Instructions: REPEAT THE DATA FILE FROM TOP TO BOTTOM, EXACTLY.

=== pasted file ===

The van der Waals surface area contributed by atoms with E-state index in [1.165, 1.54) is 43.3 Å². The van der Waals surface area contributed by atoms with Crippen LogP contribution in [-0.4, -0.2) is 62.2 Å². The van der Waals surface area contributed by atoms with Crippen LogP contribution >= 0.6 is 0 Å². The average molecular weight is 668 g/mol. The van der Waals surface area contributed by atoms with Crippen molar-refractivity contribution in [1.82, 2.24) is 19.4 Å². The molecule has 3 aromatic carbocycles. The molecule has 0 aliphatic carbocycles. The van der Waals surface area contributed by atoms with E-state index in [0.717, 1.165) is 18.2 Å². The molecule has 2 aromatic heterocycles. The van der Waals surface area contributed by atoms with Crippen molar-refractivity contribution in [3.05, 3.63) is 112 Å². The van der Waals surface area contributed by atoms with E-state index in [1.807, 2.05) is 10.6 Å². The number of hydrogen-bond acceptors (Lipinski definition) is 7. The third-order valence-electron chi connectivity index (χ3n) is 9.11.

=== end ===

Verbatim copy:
The van der Waals surface area contributed by atoms with E-state index in [1.165, 1.54) is 43.3 Å². The van der Waals surface area contributed by atoms with Crippen LogP contribution in [-0.4, -0.2) is 62.2 Å². The van der Waals surface area contributed by atoms with Crippen LogP contribution >= 0.6 is 0 Å². The average molecular weight is 668 g/mol. The van der Waals surface area contributed by atoms with Crippen molar-refractivity contribution in [1.82, 2.24) is 19.4 Å². The molecule has 3 aromatic carbocycles. The molecule has 0 aliphatic carbocycles. The van der Waals surface area contributed by atoms with E-state index in [0.717, 1.165) is 18.2 Å². The molecule has 2 aromatic heterocycles. The van der Waals surface area contributed by atoms with Crippen molar-refractivity contribution in [3.05, 3.63) is 112 Å². The van der Waals surface area contributed by atoms with E-state index in [1.807, 2.05) is 10.6 Å². The number of hydrogen-bond acceptors (Lipinski definition) is 7. The third-order valence-electron chi connectivity index (χ3n) is 9.11.